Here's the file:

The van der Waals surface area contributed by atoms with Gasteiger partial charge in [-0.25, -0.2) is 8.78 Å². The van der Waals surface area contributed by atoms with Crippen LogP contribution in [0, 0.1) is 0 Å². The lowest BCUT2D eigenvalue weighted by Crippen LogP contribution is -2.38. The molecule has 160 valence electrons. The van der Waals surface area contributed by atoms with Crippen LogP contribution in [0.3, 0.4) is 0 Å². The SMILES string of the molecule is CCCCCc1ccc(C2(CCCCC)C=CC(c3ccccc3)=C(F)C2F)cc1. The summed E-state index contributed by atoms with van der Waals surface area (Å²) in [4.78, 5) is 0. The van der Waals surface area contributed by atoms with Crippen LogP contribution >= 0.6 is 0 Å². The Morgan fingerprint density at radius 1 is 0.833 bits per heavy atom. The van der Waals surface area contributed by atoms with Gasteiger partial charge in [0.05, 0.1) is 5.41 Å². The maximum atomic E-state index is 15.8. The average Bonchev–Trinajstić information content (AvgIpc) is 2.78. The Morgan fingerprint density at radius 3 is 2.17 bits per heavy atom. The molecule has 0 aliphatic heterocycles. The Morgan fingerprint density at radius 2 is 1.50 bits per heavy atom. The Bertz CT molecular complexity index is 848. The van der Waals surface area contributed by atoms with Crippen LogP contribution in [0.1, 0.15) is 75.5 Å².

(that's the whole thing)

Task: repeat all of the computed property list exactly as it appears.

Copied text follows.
The van der Waals surface area contributed by atoms with Gasteiger partial charge in [-0.25, -0.2) is 8.78 Å². The van der Waals surface area contributed by atoms with Crippen LogP contribution in [0, 0.1) is 0 Å². The lowest BCUT2D eigenvalue weighted by Crippen LogP contribution is -2.38. The molecule has 160 valence electrons. The van der Waals surface area contributed by atoms with Crippen LogP contribution in [0.3, 0.4) is 0 Å². The SMILES string of the molecule is CCCCCc1ccc(C2(CCCCC)C=CC(c3ccccc3)=C(F)C2F)cc1. The summed E-state index contributed by atoms with van der Waals surface area (Å²) in [4.78, 5) is 0. The van der Waals surface area contributed by atoms with Crippen LogP contribution >= 0.6 is 0 Å². The Morgan fingerprint density at radius 1 is 0.833 bits per heavy atom. The van der Waals surface area contributed by atoms with Gasteiger partial charge in [0.05, 0.1) is 5.41 Å². The maximum atomic E-state index is 15.8. The average Bonchev–Trinajstić information content (AvgIpc) is 2.78. The Morgan fingerprint density at radius 3 is 2.17 bits per heavy atom. The molecule has 0 aliphatic heterocycles. The Morgan fingerprint density at radius 2 is 1.50 bits per heavy atom. The Bertz CT molecular complexity index is 848. The van der Waals surface area contributed by atoms with Crippen LogP contribution in [0.1, 0.15) is 75.5 Å².